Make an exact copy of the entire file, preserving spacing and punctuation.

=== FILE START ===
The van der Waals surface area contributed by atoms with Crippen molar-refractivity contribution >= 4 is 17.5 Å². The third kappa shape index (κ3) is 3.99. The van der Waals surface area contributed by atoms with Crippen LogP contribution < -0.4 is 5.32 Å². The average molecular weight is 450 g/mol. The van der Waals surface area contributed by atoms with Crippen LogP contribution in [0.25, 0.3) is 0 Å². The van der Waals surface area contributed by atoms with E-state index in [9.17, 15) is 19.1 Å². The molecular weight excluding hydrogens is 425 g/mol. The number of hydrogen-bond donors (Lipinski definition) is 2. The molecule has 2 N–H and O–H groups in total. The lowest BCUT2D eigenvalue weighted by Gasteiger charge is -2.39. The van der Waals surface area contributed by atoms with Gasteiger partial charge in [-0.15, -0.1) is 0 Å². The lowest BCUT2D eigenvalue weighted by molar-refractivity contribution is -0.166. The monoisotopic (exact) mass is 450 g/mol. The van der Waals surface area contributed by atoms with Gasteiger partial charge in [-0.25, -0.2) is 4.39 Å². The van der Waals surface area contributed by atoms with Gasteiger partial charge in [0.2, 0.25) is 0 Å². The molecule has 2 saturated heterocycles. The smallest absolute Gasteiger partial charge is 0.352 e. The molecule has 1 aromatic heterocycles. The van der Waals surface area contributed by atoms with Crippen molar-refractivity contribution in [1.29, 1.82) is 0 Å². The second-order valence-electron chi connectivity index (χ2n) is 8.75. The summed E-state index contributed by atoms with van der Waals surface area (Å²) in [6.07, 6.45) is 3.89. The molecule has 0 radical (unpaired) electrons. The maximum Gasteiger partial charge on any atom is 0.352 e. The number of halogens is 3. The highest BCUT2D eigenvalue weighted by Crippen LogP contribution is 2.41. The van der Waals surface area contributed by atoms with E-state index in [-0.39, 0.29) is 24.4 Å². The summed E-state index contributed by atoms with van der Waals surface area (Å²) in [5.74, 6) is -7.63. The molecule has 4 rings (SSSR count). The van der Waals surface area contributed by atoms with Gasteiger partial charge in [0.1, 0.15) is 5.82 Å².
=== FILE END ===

The van der Waals surface area contributed by atoms with Crippen molar-refractivity contribution >= 4 is 17.5 Å². The third kappa shape index (κ3) is 3.99. The van der Waals surface area contributed by atoms with Crippen LogP contribution < -0.4 is 5.32 Å². The average molecular weight is 450 g/mol. The van der Waals surface area contributed by atoms with Crippen LogP contribution in [0.25, 0.3) is 0 Å². The van der Waals surface area contributed by atoms with E-state index in [9.17, 15) is 19.1 Å². The molecular weight excluding hydrogens is 425 g/mol. The number of hydrogen-bond donors (Lipinski definition) is 2. The molecule has 2 N–H and O–H groups in total. The lowest BCUT2D eigenvalue weighted by Gasteiger charge is -2.39. The van der Waals surface area contributed by atoms with Gasteiger partial charge in [-0.15, -0.1) is 0 Å². The lowest BCUT2D eigenvalue weighted by molar-refractivity contribution is -0.166. The monoisotopic (exact) mass is 450 g/mol. The van der Waals surface area contributed by atoms with Gasteiger partial charge in [-0.25, -0.2) is 4.39 Å². The van der Waals surface area contributed by atoms with Gasteiger partial charge in [0.2, 0.25) is 0 Å². The molecule has 2 saturated heterocycles. The smallest absolute Gasteiger partial charge is 0.352 e. The molecule has 1 aromatic heterocycles. The van der Waals surface area contributed by atoms with Crippen molar-refractivity contribution in [1.29, 1.82) is 0 Å². The second-order valence-electron chi connectivity index (χ2n) is 8.75. The summed E-state index contributed by atoms with van der Waals surface area (Å²) in [6.07, 6.45) is 3.89. The molecule has 0 radical (unpaired) electrons. The maximum Gasteiger partial charge on any atom is 0.352 e. The number of halogens is 3. The highest BCUT2D eigenvalue weighted by Crippen LogP contribution is 2.41. The van der Waals surface area contributed by atoms with E-state index in [-0.39, 0.29) is 24.4 Å². The summed E-state index contributed by atoms with van der Waals surface area (Å²) in [5.74, 6) is -7.63. The molecule has 4 rings (SSSR count). The van der Waals surface area contributed by atoms with Gasteiger partial charge in [0.1, 0.15) is 5.82 Å².